Expansion of the US wildland-urban interface
Document Type: Journal Article
Author(s): David M. Theobald; William H. Romme
Publication Year: 2007

Cataloging Information

  • catastrophic fires
  • coniferous forests
  • deciduous forests
  • fire danger rating
  • fire exclusion
  • fire intensity
  • fire management
  • fire regimes
  • forest management
  • forest types
  • GIS
  • grasslands
  • land management
  • land use
  • land use change
  • national forests
  • Pinus contorta
  • Pinus ponderosa
  • population density
  • shrublands
  • spatial analysis
  • vegetation surveys
  • wetlands
  • wildfire hazard
  • wildfires
Record Maintained By:
Record Last Modified: December 16, 2018
FRAMES Record Number: 46791
Tall Timbers Record Number: 22599
TTRS Location Status: In-file
TTRS Call Number: Fire File
TTRS Abstract Status: Fair use, Okay, Reproduced by permission

This bibliographic record was either created or modified by the Tall Timbers Research Station and Land Conservancy and is provided without charge to promote research and education in Fire Ecology. The E.V. Komarek Fire Ecology Database is the intellectual property of the Tall Timbers Research Station and Land Conservancy.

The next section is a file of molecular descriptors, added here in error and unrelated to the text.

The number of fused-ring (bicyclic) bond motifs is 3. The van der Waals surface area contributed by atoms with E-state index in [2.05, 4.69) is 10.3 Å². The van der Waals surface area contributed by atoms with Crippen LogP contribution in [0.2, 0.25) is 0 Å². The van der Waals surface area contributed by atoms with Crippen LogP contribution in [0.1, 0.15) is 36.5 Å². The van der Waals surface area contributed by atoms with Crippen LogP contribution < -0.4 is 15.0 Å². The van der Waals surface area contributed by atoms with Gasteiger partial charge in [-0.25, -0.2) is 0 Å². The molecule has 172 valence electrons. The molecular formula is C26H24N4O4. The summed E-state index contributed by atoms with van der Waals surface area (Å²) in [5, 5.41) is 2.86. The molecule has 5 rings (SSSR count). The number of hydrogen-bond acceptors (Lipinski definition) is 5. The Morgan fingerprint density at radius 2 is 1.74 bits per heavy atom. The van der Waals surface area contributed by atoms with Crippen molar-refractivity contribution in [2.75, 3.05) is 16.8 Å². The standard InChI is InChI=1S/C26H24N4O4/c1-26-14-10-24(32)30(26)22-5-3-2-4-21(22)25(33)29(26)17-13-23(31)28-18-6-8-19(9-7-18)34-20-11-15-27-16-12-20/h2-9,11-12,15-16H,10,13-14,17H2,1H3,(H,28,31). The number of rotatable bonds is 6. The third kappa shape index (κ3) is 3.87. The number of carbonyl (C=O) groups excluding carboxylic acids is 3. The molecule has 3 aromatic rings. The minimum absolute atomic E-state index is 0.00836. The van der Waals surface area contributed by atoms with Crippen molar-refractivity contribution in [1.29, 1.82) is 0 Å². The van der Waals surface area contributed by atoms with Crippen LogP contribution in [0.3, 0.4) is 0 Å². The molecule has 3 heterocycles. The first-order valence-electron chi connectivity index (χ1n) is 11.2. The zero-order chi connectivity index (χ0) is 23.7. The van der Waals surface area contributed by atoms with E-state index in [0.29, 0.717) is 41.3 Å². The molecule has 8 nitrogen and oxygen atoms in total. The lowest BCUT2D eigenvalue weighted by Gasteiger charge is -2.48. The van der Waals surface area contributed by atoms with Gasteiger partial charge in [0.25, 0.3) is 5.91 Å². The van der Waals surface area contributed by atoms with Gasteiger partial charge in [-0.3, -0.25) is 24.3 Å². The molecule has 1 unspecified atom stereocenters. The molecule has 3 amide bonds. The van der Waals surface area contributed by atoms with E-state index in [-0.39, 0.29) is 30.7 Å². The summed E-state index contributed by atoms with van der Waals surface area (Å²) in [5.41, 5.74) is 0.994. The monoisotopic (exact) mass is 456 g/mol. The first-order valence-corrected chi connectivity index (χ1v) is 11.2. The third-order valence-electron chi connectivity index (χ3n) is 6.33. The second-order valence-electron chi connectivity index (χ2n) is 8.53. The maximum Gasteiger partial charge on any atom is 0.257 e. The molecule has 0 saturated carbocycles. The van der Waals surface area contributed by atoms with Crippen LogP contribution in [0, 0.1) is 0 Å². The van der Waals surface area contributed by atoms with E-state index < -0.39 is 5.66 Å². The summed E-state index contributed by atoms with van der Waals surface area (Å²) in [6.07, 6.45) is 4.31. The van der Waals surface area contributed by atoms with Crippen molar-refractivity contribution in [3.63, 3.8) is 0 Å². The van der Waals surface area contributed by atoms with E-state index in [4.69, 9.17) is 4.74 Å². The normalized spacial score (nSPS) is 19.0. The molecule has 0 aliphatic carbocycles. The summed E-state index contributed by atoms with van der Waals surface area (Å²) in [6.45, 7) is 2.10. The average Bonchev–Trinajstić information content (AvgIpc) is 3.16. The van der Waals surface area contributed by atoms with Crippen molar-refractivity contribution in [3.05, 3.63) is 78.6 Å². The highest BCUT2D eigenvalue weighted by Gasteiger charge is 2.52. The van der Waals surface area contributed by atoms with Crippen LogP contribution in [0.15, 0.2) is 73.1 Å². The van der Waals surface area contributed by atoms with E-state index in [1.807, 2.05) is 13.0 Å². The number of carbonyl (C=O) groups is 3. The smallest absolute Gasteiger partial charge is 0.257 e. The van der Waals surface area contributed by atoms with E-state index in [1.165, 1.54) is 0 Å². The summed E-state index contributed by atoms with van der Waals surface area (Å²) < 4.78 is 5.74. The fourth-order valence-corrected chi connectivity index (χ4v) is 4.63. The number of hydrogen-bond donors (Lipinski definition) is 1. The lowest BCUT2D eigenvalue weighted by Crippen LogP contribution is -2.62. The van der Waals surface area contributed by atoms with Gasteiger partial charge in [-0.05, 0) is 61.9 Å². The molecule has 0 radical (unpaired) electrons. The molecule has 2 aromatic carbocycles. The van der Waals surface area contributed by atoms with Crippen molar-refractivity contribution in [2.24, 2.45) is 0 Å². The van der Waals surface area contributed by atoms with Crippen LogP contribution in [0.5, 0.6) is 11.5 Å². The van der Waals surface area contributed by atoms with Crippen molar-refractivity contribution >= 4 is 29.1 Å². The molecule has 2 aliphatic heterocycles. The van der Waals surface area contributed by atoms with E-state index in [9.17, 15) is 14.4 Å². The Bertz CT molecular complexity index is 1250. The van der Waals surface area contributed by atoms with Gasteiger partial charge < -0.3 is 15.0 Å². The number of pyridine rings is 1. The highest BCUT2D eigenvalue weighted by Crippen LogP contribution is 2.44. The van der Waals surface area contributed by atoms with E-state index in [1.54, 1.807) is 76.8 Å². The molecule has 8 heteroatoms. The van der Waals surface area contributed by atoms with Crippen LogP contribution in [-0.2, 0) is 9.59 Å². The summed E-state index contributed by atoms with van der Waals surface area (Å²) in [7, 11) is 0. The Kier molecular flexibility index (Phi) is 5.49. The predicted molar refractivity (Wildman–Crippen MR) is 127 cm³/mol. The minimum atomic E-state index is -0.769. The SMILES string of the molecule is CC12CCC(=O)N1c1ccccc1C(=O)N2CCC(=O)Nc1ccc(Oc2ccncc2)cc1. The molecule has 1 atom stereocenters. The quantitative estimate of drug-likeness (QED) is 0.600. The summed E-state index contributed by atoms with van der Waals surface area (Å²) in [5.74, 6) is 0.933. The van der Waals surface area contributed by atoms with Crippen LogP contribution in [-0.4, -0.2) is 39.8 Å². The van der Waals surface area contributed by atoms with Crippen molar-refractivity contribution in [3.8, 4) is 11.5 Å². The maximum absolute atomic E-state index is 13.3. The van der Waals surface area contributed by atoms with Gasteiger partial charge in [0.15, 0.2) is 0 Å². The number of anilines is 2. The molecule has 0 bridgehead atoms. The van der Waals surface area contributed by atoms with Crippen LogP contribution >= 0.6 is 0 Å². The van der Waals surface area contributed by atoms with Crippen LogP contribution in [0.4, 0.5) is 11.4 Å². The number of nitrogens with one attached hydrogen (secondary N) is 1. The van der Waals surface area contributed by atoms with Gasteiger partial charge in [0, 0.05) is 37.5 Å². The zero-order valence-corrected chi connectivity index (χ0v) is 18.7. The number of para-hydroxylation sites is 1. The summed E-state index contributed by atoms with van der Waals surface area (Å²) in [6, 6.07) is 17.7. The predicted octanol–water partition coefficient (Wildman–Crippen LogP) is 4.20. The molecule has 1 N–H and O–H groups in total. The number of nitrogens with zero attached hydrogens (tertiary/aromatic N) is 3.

For at least two decades, expansion of low-density residential development at the wildland-urban interface has been widely recognized as a primary factor influencing the management of US national forests. We estimate the location, extent, and trends in expansion of the wildland-urban interface (WUI) in the continental United States. We mapped the WUI by determining the intersection of housing density classes computed from refined US Census data with a map of wildfire hazards based on broad forest types using definitions of WUI from the Federal Register. Our methods allowed us to provide a more spatially precise estimation of the WUI that better reflects development patterns of interest to forest land managers. We defined three wildfire hazard classes based on vegetation type. ''High'' severity applies to vegetation types in which stand-replacing fires dominate both historical and recent fire regimes, e.g., lodgepole pine forest. ''Low'' severity applies where fuels and climate foster mostly low-intensity fires, e.g., aspen-birch forest. ''High (historically low or variable)'' applies to vegetation types in which fires historically were of low or variable intensity, but recently have often burned at high intensity because of a century of fire exclusion, e.g., southwestern ponderosa pine forest. In 2000, the WUI that includes a 3.2 km community protection zone occupied 465,614 km2, and contained over 12.5 million housing units. This is an expansion of over 52% from 1970, and by 2030 the WUI is likely to expand to at least 513,670 km2 with the greatest expansion occurring in the intermountain west states. Roughly 89% of the WUI is privately owned land and about 65% of the WUI occurs in high or high (historically low or variable) severity fire regime classes. © 2007 Elsevier B.V. All rights reserved.

Theobald, D. A., and W. H. Romme. 2007. Expansion of the US wildland-urban interface. Landscape and Urban Planning, v. 83, no. 4, p. 340-354. 10.1016/j.landurbplan.2007.06.002.